Pineapples are a current favorite for me – I love them! I think they’re so fun and summery, so they served as the inspiration for my new summer wreath. I wanted to do something a little different, so I started brainstorming while wandering the aisles of Michael’s. I saw a bag of pine cones and started seeing a vision of painting those and turning them into mini pineapples and my idea was set!
Pine cones – I bought two bags, and had some at home, which I was happy about so I’d have varying sizes (since it’s summer, the pine cone options are limited at craft stores).
Spray paint – I opted for yellow and gold; you could also do two shades of yellow, or all one color if you prefer.
Ribbon – I found this great beige ribbon at Michael’s. I love the gold detail and I think it sort of looks like a pineapple pattern.
String and hot glue – to attach the pine cones to the wreath.
Greenery – I found the greenery I liked, that looked like pineapple tops, in the tropical section of the Michael’s floral department.
Wreath – I opted for a rounded wreath because I think that shape looks best on my door, but I think the pineapples would work on any shape wreath.
Now I was ready to start. My first step was to spray paint the pine cones. This was a fairly quick process. The pine cones only needed one coat, then I flipped them and did the other side with one coat. I really wasn’t looking for a perfect, solid coat because I wanted them to still have depth and dark spots to look like real pineapples.
Once the pine cones were dry, I moved them inside and gathered all my supplies together.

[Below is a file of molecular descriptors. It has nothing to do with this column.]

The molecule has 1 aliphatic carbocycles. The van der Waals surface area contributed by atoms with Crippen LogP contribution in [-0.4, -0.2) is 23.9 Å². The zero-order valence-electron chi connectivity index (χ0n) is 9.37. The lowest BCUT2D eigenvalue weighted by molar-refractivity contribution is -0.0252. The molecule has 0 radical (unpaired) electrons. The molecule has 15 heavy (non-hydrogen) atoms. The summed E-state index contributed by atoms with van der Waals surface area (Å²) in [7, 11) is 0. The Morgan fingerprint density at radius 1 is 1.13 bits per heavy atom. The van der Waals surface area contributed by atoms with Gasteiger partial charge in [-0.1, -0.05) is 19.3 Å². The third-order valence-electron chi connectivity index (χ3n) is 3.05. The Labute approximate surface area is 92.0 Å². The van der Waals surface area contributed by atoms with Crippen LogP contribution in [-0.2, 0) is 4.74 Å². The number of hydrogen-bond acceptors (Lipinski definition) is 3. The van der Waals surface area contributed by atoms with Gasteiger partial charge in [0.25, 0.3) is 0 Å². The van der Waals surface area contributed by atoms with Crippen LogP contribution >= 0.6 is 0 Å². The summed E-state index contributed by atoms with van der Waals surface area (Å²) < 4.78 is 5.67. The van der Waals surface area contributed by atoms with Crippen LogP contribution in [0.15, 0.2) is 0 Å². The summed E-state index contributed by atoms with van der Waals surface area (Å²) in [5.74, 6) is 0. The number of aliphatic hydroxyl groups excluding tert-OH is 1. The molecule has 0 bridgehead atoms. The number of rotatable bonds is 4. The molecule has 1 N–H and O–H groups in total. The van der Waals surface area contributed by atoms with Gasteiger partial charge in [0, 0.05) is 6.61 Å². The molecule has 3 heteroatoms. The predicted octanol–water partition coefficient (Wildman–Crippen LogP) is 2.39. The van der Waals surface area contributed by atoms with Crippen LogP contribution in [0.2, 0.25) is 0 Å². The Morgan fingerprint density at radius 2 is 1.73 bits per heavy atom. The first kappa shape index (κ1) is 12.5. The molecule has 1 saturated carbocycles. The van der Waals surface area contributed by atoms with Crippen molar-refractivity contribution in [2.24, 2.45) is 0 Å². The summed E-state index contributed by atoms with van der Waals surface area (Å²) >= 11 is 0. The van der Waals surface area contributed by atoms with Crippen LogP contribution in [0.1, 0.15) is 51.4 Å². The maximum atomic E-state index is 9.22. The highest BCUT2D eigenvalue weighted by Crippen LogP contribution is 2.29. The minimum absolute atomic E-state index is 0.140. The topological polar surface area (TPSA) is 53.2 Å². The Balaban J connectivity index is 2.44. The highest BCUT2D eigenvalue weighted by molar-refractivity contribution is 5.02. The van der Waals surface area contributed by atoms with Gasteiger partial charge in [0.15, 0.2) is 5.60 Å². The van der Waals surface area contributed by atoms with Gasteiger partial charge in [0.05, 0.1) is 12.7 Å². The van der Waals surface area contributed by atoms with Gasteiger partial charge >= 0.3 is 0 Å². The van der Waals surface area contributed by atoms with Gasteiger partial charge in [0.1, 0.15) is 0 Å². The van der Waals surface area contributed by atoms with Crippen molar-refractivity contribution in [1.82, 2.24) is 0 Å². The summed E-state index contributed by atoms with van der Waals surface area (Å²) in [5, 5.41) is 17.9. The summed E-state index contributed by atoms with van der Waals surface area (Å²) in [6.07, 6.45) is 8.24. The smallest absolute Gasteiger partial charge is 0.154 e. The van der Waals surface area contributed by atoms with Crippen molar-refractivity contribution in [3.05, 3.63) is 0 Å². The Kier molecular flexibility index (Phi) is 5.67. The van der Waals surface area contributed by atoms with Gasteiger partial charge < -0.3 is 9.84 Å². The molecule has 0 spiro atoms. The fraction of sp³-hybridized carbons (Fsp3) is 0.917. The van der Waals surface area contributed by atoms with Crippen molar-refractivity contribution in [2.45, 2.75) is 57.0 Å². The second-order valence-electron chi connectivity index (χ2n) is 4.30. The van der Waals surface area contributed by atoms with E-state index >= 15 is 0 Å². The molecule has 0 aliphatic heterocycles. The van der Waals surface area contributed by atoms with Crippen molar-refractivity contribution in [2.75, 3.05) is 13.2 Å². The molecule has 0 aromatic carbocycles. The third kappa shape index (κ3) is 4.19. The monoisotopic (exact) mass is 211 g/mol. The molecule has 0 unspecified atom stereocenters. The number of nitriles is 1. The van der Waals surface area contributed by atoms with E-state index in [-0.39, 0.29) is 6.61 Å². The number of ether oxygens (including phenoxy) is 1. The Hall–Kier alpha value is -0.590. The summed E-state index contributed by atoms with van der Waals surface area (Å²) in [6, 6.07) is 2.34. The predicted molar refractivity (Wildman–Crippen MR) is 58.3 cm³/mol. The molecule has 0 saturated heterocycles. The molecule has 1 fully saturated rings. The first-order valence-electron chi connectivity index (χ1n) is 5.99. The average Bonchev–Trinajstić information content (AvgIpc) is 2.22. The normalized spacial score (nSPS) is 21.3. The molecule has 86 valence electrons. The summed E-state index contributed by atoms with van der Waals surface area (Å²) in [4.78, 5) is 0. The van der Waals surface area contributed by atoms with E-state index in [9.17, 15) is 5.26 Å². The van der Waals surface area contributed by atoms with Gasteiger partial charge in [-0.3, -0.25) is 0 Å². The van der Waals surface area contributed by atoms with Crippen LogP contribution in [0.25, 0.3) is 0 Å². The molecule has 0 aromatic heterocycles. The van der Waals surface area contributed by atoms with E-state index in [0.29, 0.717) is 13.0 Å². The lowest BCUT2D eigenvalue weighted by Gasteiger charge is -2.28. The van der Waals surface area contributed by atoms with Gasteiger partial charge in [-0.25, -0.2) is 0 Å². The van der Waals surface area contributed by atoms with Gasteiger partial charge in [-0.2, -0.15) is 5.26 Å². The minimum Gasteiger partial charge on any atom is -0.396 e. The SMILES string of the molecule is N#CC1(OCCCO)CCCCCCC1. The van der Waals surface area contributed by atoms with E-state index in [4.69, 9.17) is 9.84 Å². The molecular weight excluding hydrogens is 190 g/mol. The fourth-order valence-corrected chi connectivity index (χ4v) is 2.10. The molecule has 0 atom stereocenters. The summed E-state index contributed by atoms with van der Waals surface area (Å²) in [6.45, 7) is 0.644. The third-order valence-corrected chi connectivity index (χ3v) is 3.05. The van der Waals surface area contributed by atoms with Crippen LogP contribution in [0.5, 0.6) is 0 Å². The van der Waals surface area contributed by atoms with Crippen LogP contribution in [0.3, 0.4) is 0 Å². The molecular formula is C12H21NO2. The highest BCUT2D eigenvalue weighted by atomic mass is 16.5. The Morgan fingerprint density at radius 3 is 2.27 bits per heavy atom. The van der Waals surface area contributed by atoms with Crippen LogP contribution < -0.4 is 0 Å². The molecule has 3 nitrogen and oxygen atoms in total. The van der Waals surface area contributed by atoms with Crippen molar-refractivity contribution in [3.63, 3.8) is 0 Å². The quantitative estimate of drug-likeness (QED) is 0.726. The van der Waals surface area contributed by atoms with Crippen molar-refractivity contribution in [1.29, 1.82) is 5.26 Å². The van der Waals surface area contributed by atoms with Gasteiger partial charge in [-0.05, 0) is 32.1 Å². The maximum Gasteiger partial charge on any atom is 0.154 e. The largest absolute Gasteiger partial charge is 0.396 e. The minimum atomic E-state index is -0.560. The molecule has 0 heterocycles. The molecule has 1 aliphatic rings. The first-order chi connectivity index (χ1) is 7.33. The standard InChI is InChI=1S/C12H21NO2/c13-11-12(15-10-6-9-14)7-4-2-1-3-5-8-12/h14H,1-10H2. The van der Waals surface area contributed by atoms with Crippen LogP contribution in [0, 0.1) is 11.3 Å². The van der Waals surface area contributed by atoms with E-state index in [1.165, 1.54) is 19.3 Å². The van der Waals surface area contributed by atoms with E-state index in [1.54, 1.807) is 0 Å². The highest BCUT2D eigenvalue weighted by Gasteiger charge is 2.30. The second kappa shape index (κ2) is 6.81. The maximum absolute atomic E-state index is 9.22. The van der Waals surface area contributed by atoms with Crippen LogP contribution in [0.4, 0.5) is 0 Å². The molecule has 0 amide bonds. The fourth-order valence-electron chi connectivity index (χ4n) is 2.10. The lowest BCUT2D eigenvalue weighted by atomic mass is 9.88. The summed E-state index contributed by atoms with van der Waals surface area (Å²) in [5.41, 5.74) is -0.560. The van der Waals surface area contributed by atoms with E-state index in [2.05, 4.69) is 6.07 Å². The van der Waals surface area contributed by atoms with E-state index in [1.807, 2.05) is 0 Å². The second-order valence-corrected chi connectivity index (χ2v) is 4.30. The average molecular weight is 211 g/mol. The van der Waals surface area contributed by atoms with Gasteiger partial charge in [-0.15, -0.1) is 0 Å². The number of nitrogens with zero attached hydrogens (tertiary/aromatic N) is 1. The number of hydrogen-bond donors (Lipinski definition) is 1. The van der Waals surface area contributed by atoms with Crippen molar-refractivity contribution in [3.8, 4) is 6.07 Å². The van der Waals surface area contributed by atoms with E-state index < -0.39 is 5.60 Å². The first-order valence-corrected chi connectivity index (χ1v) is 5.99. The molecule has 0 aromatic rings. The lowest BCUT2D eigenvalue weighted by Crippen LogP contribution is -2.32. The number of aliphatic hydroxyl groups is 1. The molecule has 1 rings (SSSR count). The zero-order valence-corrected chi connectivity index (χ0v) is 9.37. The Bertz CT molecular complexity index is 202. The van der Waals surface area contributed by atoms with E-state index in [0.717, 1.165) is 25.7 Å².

I had originally thought I might use those small canvas banner pieces to create a banner that said “welcome” but after I finished the wreath, I decided I liked it without, but I think it could still be a cute addition – maybe I’ll add it later 🙂
Next, I cut the palm leaves off about half way up the leaf, so they could become the pineapple tops. There was no scientific method to my cutting. I picked up a pine cone, decided how big I thought the top should be, and made the cut. Then, I set the pair aside ready to be glued together.
I created 20 pairs (10 gold, 10 yellow), and then I was ready to glue. This step was easy because the pine cone tops were perfect for tucking in the stem of the palm leaf with just a little hot glue.
Next, I wrapped the wreath in ribbon, spacing it evenly around the wreath. You could also skip this step if you prefer no ribbon, or you could use the ribbon to create one big bow for the top instead.
I placed the pine cones around the wreath in a random order, varying sizes and colors all around the base. I like the look of a full base and a more empty top, but the wreath would also look great with pineapple pine cones all around it. Depending on the size of your wreath, you might need more than 20 if you’re going to do that and you like a really full look.
Hot glue only did part of the job holding the pine cones to the wreath. After several pine cones fell off with only hot glue, I decided to use the string to reinforce the hold. I picked gold and white twine, so it would blend in with the ribbon that was already on the wreath. Clear fishing line would also work well for this, if you want a completely invisible look. I put the string through the crevasses of the pine cone, and then wrapped the wreath and tied knots at the back.
After I had filled out the wreath to get the look I wanted, I topped it with a coordinated bow – I typically do this to hide my wreath hanger as much as possible.
It’s finished and ready to hang!
I love a coordinated front porch so I had to have a pineapple rug!
The wreath came together fairly quickly – with the painting and constructing, it took me about 2.5 hours (and that includes the time it took for the pine cones to dry, while I could work on other things around the house).
I’m already brainstorming my next wreath – I’m thinking something patriotic for July. Can’t wait to show it to you on a future Make it Monday!